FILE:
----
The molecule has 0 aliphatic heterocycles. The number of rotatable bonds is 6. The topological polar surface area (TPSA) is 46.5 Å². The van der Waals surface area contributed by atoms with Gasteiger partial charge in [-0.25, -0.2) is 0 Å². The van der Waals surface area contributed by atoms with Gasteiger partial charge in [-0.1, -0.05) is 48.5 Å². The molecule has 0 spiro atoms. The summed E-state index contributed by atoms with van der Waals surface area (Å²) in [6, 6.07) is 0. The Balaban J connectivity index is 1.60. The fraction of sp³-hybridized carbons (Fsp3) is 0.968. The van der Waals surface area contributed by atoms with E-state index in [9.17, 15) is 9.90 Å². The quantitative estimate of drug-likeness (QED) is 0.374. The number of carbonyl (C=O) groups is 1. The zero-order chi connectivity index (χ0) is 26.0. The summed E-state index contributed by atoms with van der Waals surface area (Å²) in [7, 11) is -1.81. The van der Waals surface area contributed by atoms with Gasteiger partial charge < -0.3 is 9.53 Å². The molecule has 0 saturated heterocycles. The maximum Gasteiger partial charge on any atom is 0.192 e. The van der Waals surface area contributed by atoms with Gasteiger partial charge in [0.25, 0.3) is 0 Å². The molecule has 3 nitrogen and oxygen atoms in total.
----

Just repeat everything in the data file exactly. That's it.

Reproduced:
The molecule has 0 aliphatic heterocycles. The number of rotatable bonds is 6. The topological polar surface area (TPSA) is 46.5 Å². The van der Waals surface area contributed by atoms with Gasteiger partial charge in [-0.25, -0.2) is 0 Å². The van der Waals surface area contributed by atoms with Gasteiger partial charge in [-0.1, -0.05) is 48.5 Å². The molecule has 0 spiro atoms. The summed E-state index contributed by atoms with van der Waals surface area (Å²) in [6, 6.07) is 0. The Balaban J connectivity index is 1.60. The fraction of sp³-hybridized carbons (Fsp3) is 0.968. The van der Waals surface area contributed by atoms with E-state index in [9.17, 15) is 9.90 Å². The quantitative estimate of drug-likeness (QED) is 0.374. The number of carbonyl (C=O) groups is 1. The zero-order chi connectivity index (χ0) is 26.0. The summed E-state index contributed by atoms with van der Waals surface area (Å²) in [7, 11) is -1.81. The van der Waals surface area contributed by atoms with Gasteiger partial charge < -0.3 is 9.53 Å². The molecule has 0 saturated heterocycles. The maximum Gasteiger partial charge on any atom is 0.192 e. The van der Waals surface area contributed by atoms with Gasteiger partial charge in [0.25, 0.3) is 0 Å². The molecule has 3 nitrogen and oxygen atoms in total.